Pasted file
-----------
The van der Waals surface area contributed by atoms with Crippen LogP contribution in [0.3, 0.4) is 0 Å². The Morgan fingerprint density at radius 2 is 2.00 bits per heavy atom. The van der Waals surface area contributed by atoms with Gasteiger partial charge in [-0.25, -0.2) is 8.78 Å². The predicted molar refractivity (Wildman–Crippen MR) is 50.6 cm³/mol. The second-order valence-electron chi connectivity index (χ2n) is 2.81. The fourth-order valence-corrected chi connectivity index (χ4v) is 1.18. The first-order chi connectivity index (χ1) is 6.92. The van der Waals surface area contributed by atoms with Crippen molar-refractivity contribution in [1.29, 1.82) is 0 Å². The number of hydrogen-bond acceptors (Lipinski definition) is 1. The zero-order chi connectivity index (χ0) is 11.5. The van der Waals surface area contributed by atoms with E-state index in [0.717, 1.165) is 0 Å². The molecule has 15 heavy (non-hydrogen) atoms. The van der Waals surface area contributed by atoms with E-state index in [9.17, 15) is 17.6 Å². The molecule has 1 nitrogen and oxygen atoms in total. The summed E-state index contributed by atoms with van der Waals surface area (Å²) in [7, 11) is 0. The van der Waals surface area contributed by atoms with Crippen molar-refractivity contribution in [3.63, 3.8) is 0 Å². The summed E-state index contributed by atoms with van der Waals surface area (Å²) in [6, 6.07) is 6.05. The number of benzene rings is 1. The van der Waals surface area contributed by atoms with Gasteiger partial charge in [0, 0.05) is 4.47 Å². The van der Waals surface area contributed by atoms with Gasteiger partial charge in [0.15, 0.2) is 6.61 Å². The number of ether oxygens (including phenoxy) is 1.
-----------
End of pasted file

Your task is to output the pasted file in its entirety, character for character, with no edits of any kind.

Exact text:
The van der Waals surface area contributed by atoms with Crippen LogP contribution in [0.3, 0.4) is 0 Å². The Morgan fingerprint density at radius 2 is 2.00 bits per heavy atom. The van der Waals surface area contributed by atoms with Gasteiger partial charge in [-0.25, -0.2) is 8.78 Å². The predicted molar refractivity (Wildman–Crippen MR) is 50.6 cm³/mol. The second-order valence-electron chi connectivity index (χ2n) is 2.81. The fourth-order valence-corrected chi connectivity index (χ4v) is 1.18. The first-order chi connectivity index (χ1) is 6.92. The van der Waals surface area contributed by atoms with Crippen molar-refractivity contribution in [1.29, 1.82) is 0 Å². The number of hydrogen-bond acceptors (Lipinski definition) is 1. The zero-order chi connectivity index (χ0) is 11.5. The van der Waals surface area contributed by atoms with E-state index in [0.717, 1.165) is 0 Å². The molecule has 15 heavy (non-hydrogen) atoms. The van der Waals surface area contributed by atoms with E-state index in [9.17, 15) is 17.6 Å². The molecule has 1 nitrogen and oxygen atoms in total. The summed E-state index contributed by atoms with van der Waals surface area (Å²) in [7, 11) is 0. The van der Waals surface area contributed by atoms with Crippen molar-refractivity contribution in [3.63, 3.8) is 0 Å². The summed E-state index contributed by atoms with van der Waals surface area (Å²) in [6, 6.07) is 6.05. The number of benzene rings is 1. The van der Waals surface area contributed by atoms with Gasteiger partial charge in [0, 0.05) is 4.47 Å². The van der Waals surface area contributed by atoms with Gasteiger partial charge in [0.15, 0.2) is 6.61 Å². The number of ether oxygens (including phenoxy) is 1.